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Cancers 2016, 8(11), 102;

Advance Care Planning in Glioblastoma Patients

Department of Neurology, Haaglanden Medical Center, P.O. BOX 432, 2501 CK The Hague, The Netherlands
Department of Neurology, Leiden University Medical Center, P.O. BOX 9600, 2300 RC Leiden, The Netherlands
Department of Neurology, VU University Medical Center, P.O. BOX 7057, 1007 MB Amsterdam, The Netherlands
Department of Neurology, Academic Medical Center, P.O. BOX 22660, 1100 DD Amsterdam, The Netherlands
Department of Medical Decision Making/Quality of Care, Leiden University Medical Center, P.O. BOX 9600, 2300 RC Leiden, The Netherlands
Department of Public and Occupational Health, VU University Medical Center, P.O. BOX 7057, 1007 MB Amsterdam, The Netherlands
Author to whom correspondence should be addressed.
Academic Editor: Gregory Crawford
Received: 1 September 2016 / Revised: 20 October 2016 / Accepted: 2 November 2016 / Published: 8 November 2016
(This article belongs to the Special Issue End-of-Life Cancer Care)
Full-Text   |   PDF [204 KB, uploaded 8 November 2016]


Despite multimodal treatment with surgery, radiotherapy and chemotherapy, glioblastoma is an incurable disease with a poor prognosis. During the disease course, glioblastoma patients may experience progressive neurological deficits, symptoms of increased intracranial pressure such as drowsiness and headache, incontinence, seizures and progressive cognitive dysfunction. These patients not only have cancer, but also a progressive brain disease. This may seriously interfere with their ability to make their own decisions regarding treatment. It is therefore warranted to involve glioblastoma patients early in the disease trajectory in treatment decision-making on their future care, including the end of life (EOL) care, which can be achieved with Advance Care Planning (ACP). Although ACP, by definition, aims at timely involvement of patients and proxies in decision-making on future care, the optimal moment to initiate ACP discussions in the disease trajectory of glioblastoma patients remains controversial. Moreover, the disease-specific content of these ACP discussions needs to be established. In this article, we will first describe the history of patient participation in treatment decision-making, including the shift towards ACP. Secondly, we will describe the possible role of ACP for glioblastoma patients, with the specific aim of treatment of disease-specific symptoms such as somnolence and dysphagia, epileptic seizures, headache, and personality changes, agitation and delirium in the EOL phase, and the importance of timing of ACP discussions in this patient population. View Full-Text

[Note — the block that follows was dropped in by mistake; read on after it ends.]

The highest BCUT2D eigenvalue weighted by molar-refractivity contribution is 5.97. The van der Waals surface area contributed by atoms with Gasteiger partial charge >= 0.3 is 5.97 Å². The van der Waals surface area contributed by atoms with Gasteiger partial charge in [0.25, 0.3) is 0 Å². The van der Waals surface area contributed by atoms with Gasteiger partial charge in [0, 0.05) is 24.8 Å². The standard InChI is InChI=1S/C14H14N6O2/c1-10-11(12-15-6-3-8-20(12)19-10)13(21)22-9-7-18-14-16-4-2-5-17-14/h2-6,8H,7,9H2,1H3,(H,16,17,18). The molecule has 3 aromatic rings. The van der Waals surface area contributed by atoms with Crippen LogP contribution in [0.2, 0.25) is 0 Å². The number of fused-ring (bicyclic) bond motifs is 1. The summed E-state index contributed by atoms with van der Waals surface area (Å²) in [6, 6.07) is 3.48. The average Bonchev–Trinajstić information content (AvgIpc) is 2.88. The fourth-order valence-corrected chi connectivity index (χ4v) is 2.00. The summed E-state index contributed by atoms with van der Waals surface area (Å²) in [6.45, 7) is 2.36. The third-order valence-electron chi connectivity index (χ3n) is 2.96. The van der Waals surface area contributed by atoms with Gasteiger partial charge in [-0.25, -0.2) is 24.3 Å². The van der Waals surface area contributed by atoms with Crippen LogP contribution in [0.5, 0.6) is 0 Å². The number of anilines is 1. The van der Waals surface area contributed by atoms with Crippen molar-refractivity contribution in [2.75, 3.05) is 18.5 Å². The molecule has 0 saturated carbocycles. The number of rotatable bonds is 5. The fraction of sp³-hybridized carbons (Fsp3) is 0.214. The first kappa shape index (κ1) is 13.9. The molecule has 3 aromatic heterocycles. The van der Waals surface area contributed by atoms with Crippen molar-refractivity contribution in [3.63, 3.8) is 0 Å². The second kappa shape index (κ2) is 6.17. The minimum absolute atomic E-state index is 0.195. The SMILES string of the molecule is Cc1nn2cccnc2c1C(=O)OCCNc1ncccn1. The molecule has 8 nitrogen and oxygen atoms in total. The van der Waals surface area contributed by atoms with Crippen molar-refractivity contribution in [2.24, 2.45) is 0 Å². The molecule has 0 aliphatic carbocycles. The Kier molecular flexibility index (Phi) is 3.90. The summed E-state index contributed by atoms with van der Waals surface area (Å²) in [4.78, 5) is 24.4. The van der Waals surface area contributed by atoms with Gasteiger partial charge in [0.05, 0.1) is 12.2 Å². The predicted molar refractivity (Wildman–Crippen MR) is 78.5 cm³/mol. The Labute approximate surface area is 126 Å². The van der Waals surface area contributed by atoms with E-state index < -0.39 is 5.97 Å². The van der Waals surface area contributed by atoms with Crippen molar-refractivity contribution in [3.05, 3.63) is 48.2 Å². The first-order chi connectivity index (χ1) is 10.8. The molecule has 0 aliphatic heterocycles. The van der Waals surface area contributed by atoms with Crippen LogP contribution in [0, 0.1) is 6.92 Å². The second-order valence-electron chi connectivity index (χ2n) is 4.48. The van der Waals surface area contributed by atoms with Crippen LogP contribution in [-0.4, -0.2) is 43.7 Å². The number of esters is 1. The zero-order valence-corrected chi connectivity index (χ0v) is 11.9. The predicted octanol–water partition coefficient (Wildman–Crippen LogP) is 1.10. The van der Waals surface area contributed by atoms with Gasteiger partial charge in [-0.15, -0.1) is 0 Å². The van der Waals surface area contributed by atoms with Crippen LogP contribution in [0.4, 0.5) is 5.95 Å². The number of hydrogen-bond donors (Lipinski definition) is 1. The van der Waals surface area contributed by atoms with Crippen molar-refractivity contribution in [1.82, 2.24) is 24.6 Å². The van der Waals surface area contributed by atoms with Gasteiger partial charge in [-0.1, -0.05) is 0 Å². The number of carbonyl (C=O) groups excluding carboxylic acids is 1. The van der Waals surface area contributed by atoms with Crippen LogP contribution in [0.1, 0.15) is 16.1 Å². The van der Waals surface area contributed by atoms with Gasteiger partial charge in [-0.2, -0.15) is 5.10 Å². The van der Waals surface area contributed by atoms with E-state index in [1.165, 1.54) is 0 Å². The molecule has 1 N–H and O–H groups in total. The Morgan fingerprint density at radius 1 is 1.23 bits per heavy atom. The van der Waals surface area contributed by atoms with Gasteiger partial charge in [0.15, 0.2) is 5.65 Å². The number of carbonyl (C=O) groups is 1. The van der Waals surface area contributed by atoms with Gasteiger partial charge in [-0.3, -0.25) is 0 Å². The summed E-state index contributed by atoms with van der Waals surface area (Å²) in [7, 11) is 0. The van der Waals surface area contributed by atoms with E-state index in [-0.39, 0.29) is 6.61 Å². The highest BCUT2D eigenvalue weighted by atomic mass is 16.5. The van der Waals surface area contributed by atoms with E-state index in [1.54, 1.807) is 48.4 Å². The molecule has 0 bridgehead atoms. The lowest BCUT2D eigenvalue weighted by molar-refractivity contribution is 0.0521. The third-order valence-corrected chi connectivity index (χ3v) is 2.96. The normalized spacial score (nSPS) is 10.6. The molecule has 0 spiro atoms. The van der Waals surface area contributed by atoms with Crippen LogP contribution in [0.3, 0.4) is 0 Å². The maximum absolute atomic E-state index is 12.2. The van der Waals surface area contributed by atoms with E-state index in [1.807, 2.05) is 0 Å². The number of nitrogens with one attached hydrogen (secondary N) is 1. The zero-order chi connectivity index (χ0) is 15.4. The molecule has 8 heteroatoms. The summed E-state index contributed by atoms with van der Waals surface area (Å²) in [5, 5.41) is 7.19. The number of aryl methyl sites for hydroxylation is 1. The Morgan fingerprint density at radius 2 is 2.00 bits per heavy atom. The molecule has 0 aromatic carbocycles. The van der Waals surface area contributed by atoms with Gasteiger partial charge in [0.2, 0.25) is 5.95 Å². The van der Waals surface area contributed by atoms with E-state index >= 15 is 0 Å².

Keywords: glioblastoma; advance care planning; decision-making; end-of-life; palliative care glioblastoma; advance care planning; decision-making; end-of-life; palliative care
This is an open access article distributed under the Creative Commons Attribution License which permits unrestricted use, distribution, and reproduction in any medium, provided the original work is properly cited (CC BY 4.0).

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Fritz, L.; Dirven, L.; Reijneveld, J.C.; Koekkoek, J.A.F.; Stiggelbout, A.M.; Pasman, H.R.W.; Taphoorn, M.J.B. Advance Care Planning in Glioblastoma Patients. Cancers 2016, 8, 102.

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